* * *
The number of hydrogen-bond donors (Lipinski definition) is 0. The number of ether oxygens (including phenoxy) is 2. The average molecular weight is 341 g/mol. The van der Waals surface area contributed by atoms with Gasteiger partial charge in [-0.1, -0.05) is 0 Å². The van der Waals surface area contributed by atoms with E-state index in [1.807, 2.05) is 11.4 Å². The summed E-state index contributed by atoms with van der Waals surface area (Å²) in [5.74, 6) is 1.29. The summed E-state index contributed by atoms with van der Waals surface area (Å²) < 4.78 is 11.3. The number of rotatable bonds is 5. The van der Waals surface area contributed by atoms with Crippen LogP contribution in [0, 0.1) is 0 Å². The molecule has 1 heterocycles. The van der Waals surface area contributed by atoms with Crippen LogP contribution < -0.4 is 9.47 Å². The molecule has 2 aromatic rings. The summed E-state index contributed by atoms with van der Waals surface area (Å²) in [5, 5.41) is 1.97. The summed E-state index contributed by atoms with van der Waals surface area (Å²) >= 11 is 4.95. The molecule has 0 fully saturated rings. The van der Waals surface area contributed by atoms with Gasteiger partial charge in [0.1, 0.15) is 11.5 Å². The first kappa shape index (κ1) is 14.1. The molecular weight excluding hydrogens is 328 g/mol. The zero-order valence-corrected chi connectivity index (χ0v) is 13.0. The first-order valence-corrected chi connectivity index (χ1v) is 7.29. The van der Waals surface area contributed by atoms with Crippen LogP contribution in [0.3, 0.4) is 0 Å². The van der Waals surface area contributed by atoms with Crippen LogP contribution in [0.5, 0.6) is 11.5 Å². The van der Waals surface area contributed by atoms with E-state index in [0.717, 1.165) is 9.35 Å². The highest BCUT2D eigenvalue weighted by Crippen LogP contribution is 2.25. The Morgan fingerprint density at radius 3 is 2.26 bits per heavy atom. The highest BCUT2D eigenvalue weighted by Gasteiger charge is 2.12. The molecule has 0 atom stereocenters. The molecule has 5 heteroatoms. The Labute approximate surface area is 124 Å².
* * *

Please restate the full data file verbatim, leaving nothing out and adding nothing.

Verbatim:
The number of hydrogen-bond donors (Lipinski definition) is 0. The number of ether oxygens (including phenoxy) is 2. The average molecular weight is 341 g/mol. The van der Waals surface area contributed by atoms with Gasteiger partial charge in [-0.1, -0.05) is 0 Å². The van der Waals surface area contributed by atoms with E-state index in [1.807, 2.05) is 11.4 Å². The summed E-state index contributed by atoms with van der Waals surface area (Å²) in [5.74, 6) is 1.29. The summed E-state index contributed by atoms with van der Waals surface area (Å²) < 4.78 is 11.3. The number of rotatable bonds is 5. The van der Waals surface area contributed by atoms with Crippen LogP contribution in [0, 0.1) is 0 Å². The molecule has 1 heterocycles. The van der Waals surface area contributed by atoms with Crippen LogP contribution < -0.4 is 9.47 Å². The molecule has 2 aromatic rings. The summed E-state index contributed by atoms with van der Waals surface area (Å²) in [5, 5.41) is 1.97. The summed E-state index contributed by atoms with van der Waals surface area (Å²) >= 11 is 4.95. The molecule has 0 fully saturated rings. The van der Waals surface area contributed by atoms with Gasteiger partial charge in [0.1, 0.15) is 11.5 Å². The first kappa shape index (κ1) is 14.1. The molecular weight excluding hydrogens is 328 g/mol. The zero-order valence-corrected chi connectivity index (χ0v) is 13.0. The first-order valence-corrected chi connectivity index (χ1v) is 7.29. The van der Waals surface area contributed by atoms with Crippen LogP contribution in [0.3, 0.4) is 0 Å². The van der Waals surface area contributed by atoms with Crippen LogP contribution in [0.5, 0.6) is 11.5 Å². The van der Waals surface area contributed by atoms with E-state index in [0.717, 1.165) is 9.35 Å². The highest BCUT2D eigenvalue weighted by Crippen LogP contribution is 2.25. The Morgan fingerprint density at radius 3 is 2.26 bits per heavy atom. The highest BCUT2D eigenvalue weighted by Gasteiger charge is 2.12. The molecule has 0 atom stereocenters. The molecule has 5 heteroatoms. The Labute approximate surface area is 124 Å².